Wondering what to do about a poison ivy rash? Check out these simple remedies for some much-needed itch-relief.
When a plant’s scientific name includes the word “Toxicodendron,” it’s probably something to avoid at all costs! Unfortunately, poison ivy can be found everywhere in the United States except Hawaii, California, and Alaska, so keeping it at arm’s length isn’t always easy. Read on to find out more about this surprisingly savage shrub.
What is poison ivy?
Poison ivy is a toxic plant with leaves that grow in clusters of three. It’s often found in areas that are disturbed by humans, such as roads, trails, and the edges of land and building plots. “Poison” is a big, scary word, so let’s just ask the obvious question: what do we mean by poisonous? It’s all about urushiol (u-roo-she-ol), an oil contained in the plant’s sap that can cause blistering skin rashes when you touch it. It’s the same stuff in poison oak and poison sumac and according to the American Academy of Dermatology, around 85% of Americans are allergic to it.
In most cases, poison ivy isn’t particularly dangerous. You may get an itchy rash, swelling, and blisters, but for most people, symptoms will disappear after a couple of weeks. However, it’s worth remembering that poison ivy can have much more serious effects. If you notice any of the following symptoms, you should head to an emergency room right away:
- The rash spreads to most of your body
- Swelling (especially swelling that causes one of your eyelids to swell shut)
- Difficulty breathing or swallowing
- You can’t find anything to ease the itchiness of your skin
What does poison ivy look like?
Okay, here’s an easy one: what does poison ivy look like? After all, if you know how to identify it, you won’t need to find a remedy for it. You might have heard the old “leaves of three, let it be” rule, but given that poison ivy can take on a wide variety of appearances, you’ll probably need something a little more comprehensive to identify a blossom of poison ivy out in the wild.
The Spruce has put together an extensive collection of photographs showing what poison ivy looks like throughout the growing season, perfect for anyone who thinks they may have poison ivy growing in their backyard. Remember, urushiol is secreted in every part of the plant, from the berries to the roots, so you need to be careful when interacting with poison ivy in any capacity.
Young poison ivy has reddish-orange leaves and doesn’t grow very high. By the time the plant has matured, it’s green and stands approximately two feet off the ground. Poison ivy’s leaves aren’t uniform, so there’s a couple of different things to watch out for. They can be wavy or jagged, hairy or smooth, dull or waxy, and will grow to lengths of about 2-5 inches. When spring rolls around, poison ivy blossoms with small, white flowers, before producing green berries in summer. By fall, the plant’s leaves turn red again, almost resembling maple leaves.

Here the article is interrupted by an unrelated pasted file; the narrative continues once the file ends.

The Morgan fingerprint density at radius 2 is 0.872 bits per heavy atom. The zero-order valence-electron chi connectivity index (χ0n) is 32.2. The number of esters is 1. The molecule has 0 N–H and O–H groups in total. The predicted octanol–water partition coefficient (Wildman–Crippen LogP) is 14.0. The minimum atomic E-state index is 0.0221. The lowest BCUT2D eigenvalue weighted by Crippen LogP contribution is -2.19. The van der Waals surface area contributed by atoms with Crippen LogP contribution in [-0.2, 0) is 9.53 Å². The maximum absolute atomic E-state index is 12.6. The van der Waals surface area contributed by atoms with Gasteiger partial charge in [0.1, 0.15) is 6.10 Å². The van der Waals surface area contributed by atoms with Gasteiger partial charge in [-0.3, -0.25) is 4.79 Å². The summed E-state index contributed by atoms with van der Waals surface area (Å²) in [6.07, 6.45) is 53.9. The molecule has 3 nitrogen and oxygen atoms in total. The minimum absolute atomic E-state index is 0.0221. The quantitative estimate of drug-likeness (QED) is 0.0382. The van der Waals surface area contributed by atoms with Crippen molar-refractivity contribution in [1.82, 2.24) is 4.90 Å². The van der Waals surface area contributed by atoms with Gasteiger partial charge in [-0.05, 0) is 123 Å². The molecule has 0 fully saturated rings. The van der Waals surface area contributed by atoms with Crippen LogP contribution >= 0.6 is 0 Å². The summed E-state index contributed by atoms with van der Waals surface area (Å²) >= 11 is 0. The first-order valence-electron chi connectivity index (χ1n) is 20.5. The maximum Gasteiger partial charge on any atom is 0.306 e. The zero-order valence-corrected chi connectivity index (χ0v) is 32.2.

What is the best poison ivy remedy?
The best poison ivy remedy isn’t really a remedy so much as a preventative measure: don’t touch it in the first place! If you’re heading out somewhere that you know is rife with poison ivy, take the necessary precautions. Long-sleeve shirts, pants, closed-toe shoes, and socks are a must, while green-fingered gardeners should be sure to wear rubber gloves. Of course, it’s not always possible to prevent yourself from touching poison ivy. So, how can you stop the rash from spreading if you do happen to touch it?
Immediately after touching poison ivy
First things first, you need to get the oil off your body. Wash your skin with soapy water and throw all the clothes you were wearing into the washing machine. Don’t forget to wash under your nails, as well as any other hard-to-reach places.
Rubbing alcohol is another great way to remove urushiol from your skin. For best results, you’ll need to use it within 10 minutes of touching the plant. If you’re a diehard outdoor enthusiast, it’s probably best to bring some alcohol wipes along with you when you’re out for a stroll. Some people swear by specialized wipes and washes to get the urushiol off.
After symptoms appear
Symptoms usually develop after 12-72 hours, which is when you need to start seeking treatment. Oral antihistamines may help to ease the inflammation and clamp down on the itchiness. Benadryl and Claritin are two potential options, but you should probably discuss using them with a pharmacist or doctor before you take anything.
Creams and lotions that include calamine and cortisone can help to dry out blisters and relieve your itches. Although these sorts of treatments won’t speed up your recovery, they can provide you with some temporary relief. If your symptoms are serious enough, your doctor may prescribe medications or steroid drugs.
Finally, there are lots of natural remedies that have been suggested down the years. It’s tough to determine just how effective they are, but research has shown that several could be worth pursuing. Baking soda has been recommended as a poison ivy remedy by the AAD, while research suggests that bentonite clay—a natural clay used in lots of beauty products—can diminish the effect of poison ivy and poison oak. In addition, you can use a cold compress for a bit of pain relief.
Poison ivy is a bit of an annoyance, sure, but it shouldn’t stop you from enjoying everything the great outdoors has to offer. If you want to avoid taking a walk on the itchy side, keep your eyes peeled for the plant and look, don’t touch.